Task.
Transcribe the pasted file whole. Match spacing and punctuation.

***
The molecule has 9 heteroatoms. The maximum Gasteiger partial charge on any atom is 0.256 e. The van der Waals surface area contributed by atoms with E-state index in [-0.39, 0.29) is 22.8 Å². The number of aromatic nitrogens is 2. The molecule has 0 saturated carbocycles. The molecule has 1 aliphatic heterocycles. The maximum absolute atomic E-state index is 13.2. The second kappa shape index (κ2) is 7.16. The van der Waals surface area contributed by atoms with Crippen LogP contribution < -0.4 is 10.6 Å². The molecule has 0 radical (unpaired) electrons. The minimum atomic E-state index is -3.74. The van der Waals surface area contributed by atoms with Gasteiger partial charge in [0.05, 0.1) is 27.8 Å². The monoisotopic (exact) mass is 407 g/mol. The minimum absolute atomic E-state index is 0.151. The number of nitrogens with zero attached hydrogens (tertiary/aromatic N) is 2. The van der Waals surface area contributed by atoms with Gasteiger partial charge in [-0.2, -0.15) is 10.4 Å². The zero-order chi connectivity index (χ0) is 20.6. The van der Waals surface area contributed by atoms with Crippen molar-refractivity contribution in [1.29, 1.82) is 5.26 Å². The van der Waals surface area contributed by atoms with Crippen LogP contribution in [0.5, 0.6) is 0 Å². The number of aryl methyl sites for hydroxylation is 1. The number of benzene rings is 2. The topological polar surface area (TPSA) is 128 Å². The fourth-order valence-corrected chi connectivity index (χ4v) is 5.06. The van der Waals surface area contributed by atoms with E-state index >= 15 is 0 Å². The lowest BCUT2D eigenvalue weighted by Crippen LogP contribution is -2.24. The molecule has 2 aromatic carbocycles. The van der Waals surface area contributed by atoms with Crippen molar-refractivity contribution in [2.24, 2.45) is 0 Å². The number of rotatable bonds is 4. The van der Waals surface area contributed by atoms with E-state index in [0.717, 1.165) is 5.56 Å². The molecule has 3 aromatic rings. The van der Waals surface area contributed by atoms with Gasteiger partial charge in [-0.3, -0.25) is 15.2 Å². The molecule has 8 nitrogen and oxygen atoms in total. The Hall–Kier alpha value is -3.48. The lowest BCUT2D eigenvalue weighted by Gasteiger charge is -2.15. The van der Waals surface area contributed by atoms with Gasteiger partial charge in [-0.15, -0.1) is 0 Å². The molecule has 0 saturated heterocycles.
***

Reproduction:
The molecule has 9 heteroatoms. The maximum Gasteiger partial charge on any atom is 0.256 e. The van der Waals surface area contributed by atoms with E-state index in [-0.39, 0.29) is 22.8 Å². The number of aromatic nitrogens is 2. The molecule has 0 saturated carbocycles. The molecule has 1 aliphatic heterocycles. The maximum absolute atomic E-state index is 13.2. The second kappa shape index (κ2) is 7.16. The van der Waals surface area contributed by atoms with Crippen LogP contribution < -0.4 is 10.6 Å². The molecule has 0 radical (unpaired) electrons. The minimum atomic E-state index is -3.74. The van der Waals surface area contributed by atoms with Gasteiger partial charge in [0.05, 0.1) is 27.8 Å². The monoisotopic (exact) mass is 407 g/mol. The minimum absolute atomic E-state index is 0.151. The number of nitrogens with zero attached hydrogens (tertiary/aromatic N) is 2. The van der Waals surface area contributed by atoms with Gasteiger partial charge in [-0.2, -0.15) is 10.4 Å². The zero-order chi connectivity index (χ0) is 20.6. The van der Waals surface area contributed by atoms with Crippen molar-refractivity contribution in [1.29, 1.82) is 5.26 Å². The van der Waals surface area contributed by atoms with Crippen LogP contribution in [0.5, 0.6) is 0 Å². The number of aryl methyl sites for hydroxylation is 1. The number of benzene rings is 2. The topological polar surface area (TPSA) is 128 Å². The fourth-order valence-corrected chi connectivity index (χ4v) is 5.06. The van der Waals surface area contributed by atoms with E-state index >= 15 is 0 Å². The lowest BCUT2D eigenvalue weighted by Crippen LogP contribution is -2.24. The molecule has 2 aromatic carbocycles. The van der Waals surface area contributed by atoms with Crippen molar-refractivity contribution in [2.24, 2.45) is 0 Å². The number of rotatable bonds is 4. The van der Waals surface area contributed by atoms with E-state index in [0.717, 1.165) is 5.56 Å². The molecule has 3 aromatic rings. The van der Waals surface area contributed by atoms with Gasteiger partial charge in [-0.3, -0.25) is 15.2 Å². The molecule has 8 nitrogen and oxygen atoms in total. The Hall–Kier alpha value is -3.48. The lowest BCUT2D eigenvalue weighted by Gasteiger charge is -2.15. The van der Waals surface area contributed by atoms with Gasteiger partial charge in [-0.15, -0.1) is 0 Å². The molecule has 0 saturated heterocycles.